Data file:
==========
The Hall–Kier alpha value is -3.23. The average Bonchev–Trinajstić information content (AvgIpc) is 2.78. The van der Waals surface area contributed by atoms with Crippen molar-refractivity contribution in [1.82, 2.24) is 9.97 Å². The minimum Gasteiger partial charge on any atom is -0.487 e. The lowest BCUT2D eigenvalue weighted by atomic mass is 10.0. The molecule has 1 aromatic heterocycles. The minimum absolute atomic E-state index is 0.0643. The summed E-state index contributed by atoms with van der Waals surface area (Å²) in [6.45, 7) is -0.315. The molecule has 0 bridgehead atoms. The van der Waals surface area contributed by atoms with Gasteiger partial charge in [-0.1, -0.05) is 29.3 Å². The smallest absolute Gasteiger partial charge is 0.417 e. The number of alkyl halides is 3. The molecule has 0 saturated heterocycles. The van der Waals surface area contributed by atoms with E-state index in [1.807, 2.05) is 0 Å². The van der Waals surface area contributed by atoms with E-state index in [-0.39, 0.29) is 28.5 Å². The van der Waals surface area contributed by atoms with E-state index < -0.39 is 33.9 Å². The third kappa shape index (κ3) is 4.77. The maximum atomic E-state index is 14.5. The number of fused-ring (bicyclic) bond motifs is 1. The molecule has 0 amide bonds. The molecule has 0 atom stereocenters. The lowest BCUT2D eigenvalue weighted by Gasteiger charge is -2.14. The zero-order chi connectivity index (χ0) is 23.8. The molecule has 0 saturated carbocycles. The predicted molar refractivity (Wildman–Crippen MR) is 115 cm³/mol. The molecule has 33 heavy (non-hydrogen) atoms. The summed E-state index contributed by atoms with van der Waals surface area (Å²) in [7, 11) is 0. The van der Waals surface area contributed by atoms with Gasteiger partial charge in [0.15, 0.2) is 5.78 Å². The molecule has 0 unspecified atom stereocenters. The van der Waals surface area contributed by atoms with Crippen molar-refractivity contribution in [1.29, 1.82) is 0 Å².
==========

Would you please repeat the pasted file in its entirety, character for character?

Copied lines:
The Hall–Kier alpha value is -3.23. The average Bonchev–Trinajstić information content (AvgIpc) is 2.78. The van der Waals surface area contributed by atoms with Crippen molar-refractivity contribution in [1.82, 2.24) is 9.97 Å². The minimum Gasteiger partial charge on any atom is -0.487 e. The lowest BCUT2D eigenvalue weighted by atomic mass is 10.0. The molecule has 1 aromatic heterocycles. The minimum absolute atomic E-state index is 0.0643. The summed E-state index contributed by atoms with van der Waals surface area (Å²) in [6.45, 7) is -0.315. The molecule has 0 bridgehead atoms. The van der Waals surface area contributed by atoms with Gasteiger partial charge in [-0.1, -0.05) is 29.3 Å². The smallest absolute Gasteiger partial charge is 0.417 e. The number of alkyl halides is 3. The molecule has 0 saturated heterocycles. The van der Waals surface area contributed by atoms with E-state index in [1.807, 2.05) is 0 Å². The van der Waals surface area contributed by atoms with E-state index in [-0.39, 0.29) is 28.5 Å². The van der Waals surface area contributed by atoms with E-state index < -0.39 is 33.9 Å². The third kappa shape index (κ3) is 4.77. The maximum atomic E-state index is 14.5. The number of fused-ring (bicyclic) bond motifs is 1. The molecule has 0 amide bonds. The molecule has 0 atom stereocenters. The lowest BCUT2D eigenvalue weighted by Gasteiger charge is -2.14. The zero-order chi connectivity index (χ0) is 23.8. The molecule has 0 saturated carbocycles. The predicted molar refractivity (Wildman–Crippen MR) is 115 cm³/mol. The molecule has 33 heavy (non-hydrogen) atoms. The summed E-state index contributed by atoms with van der Waals surface area (Å²) in [7, 11) is 0. The van der Waals surface area contributed by atoms with Gasteiger partial charge in [0.15, 0.2) is 5.78 Å². The molecule has 0 unspecified atom stereocenters. The van der Waals surface area contributed by atoms with Crippen molar-refractivity contribution in [1.29, 1.82) is 0 Å².